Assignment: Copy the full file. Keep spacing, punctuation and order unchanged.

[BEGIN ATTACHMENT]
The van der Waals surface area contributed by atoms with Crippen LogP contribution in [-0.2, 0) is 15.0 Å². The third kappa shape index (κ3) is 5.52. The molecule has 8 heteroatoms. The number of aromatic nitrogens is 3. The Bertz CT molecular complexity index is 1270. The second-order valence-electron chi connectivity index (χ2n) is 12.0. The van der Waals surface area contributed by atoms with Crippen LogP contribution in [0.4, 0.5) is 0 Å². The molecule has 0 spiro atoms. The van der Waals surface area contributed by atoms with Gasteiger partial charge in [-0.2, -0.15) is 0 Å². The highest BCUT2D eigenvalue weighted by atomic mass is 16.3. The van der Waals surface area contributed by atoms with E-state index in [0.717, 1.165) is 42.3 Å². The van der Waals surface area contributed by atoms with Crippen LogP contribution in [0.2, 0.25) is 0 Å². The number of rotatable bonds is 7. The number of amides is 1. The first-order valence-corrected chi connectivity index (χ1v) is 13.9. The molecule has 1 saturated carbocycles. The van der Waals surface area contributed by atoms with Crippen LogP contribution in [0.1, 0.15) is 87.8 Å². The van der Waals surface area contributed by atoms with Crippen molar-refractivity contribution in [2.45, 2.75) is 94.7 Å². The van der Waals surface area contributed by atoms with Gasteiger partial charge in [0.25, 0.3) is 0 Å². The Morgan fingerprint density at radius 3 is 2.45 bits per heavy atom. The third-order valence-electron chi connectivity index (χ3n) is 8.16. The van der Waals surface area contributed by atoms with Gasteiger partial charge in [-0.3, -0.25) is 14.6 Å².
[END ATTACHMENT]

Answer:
The van der Waals surface area contributed by atoms with Crippen LogP contribution in [-0.2, 0) is 15.0 Å². The third kappa shape index (κ3) is 5.52. The molecule has 8 heteroatoms. The number of aromatic nitrogens is 3. The Bertz CT molecular complexity index is 1270. The second-order valence-electron chi connectivity index (χ2n) is 12.0. The van der Waals surface area contributed by atoms with Crippen LogP contribution in [0.4, 0.5) is 0 Å². The molecule has 0 spiro atoms. The van der Waals surface area contributed by atoms with Gasteiger partial charge in [-0.2, -0.15) is 0 Å². The highest BCUT2D eigenvalue weighted by atomic mass is 16.3. The van der Waals surface area contributed by atoms with E-state index in [0.717, 1.165) is 42.3 Å². The van der Waals surface area contributed by atoms with Crippen LogP contribution in [0.2, 0.25) is 0 Å². The number of rotatable bonds is 7. The number of amides is 1. The first-order valence-corrected chi connectivity index (χ1v) is 13.9. The molecule has 1 saturated carbocycles. The van der Waals surface area contributed by atoms with Crippen LogP contribution in [0.1, 0.15) is 87.8 Å². The van der Waals surface area contributed by atoms with Crippen molar-refractivity contribution in [2.45, 2.75) is 94.7 Å². The van der Waals surface area contributed by atoms with Gasteiger partial charge in [0.25, 0.3) is 0 Å². The Morgan fingerprint density at radius 3 is 2.45 bits per heavy atom. The third-order valence-electron chi connectivity index (χ3n) is 8.16. The van der Waals surface area contributed by atoms with Gasteiger partial charge in [-0.3, -0.25) is 14.6 Å².